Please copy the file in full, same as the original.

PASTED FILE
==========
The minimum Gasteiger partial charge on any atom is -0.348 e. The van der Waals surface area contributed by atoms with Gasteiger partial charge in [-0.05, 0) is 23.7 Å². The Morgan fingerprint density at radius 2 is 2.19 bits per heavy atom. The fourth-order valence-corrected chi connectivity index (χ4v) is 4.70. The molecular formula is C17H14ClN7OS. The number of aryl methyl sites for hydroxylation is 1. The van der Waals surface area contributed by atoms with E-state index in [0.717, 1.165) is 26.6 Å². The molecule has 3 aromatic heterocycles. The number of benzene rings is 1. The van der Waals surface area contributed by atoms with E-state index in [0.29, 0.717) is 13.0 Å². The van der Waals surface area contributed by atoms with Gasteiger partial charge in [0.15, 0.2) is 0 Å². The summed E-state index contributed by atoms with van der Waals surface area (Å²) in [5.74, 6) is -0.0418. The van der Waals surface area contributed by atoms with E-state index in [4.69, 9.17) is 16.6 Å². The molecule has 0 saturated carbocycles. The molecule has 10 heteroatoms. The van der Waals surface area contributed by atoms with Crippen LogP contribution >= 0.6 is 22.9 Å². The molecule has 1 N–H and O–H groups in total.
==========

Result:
The minimum Gasteiger partial charge on any atom is -0.348 e. The van der Waals surface area contributed by atoms with Gasteiger partial charge in [-0.05, 0) is 23.7 Å². The Morgan fingerprint density at radius 2 is 2.19 bits per heavy atom. The fourth-order valence-corrected chi connectivity index (χ4v) is 4.70. The molecular formula is C17H14ClN7OS. The number of aryl methyl sites for hydroxylation is 1. The van der Waals surface area contributed by atoms with E-state index in [0.717, 1.165) is 26.6 Å². The molecule has 3 aromatic heterocycles. The number of benzene rings is 1. The van der Waals surface area contributed by atoms with E-state index in [0.29, 0.717) is 13.0 Å². The van der Waals surface area contributed by atoms with Gasteiger partial charge in [0.15, 0.2) is 0 Å². The summed E-state index contributed by atoms with van der Waals surface area (Å²) in [5.74, 6) is -0.0418. The van der Waals surface area contributed by atoms with E-state index in [4.69, 9.17) is 16.6 Å². The molecule has 0 saturated carbocycles. The molecule has 10 heteroatoms. The van der Waals surface area contributed by atoms with Crippen LogP contribution >= 0.6 is 22.9 Å². The molecule has 1 N–H and O–H groups in total.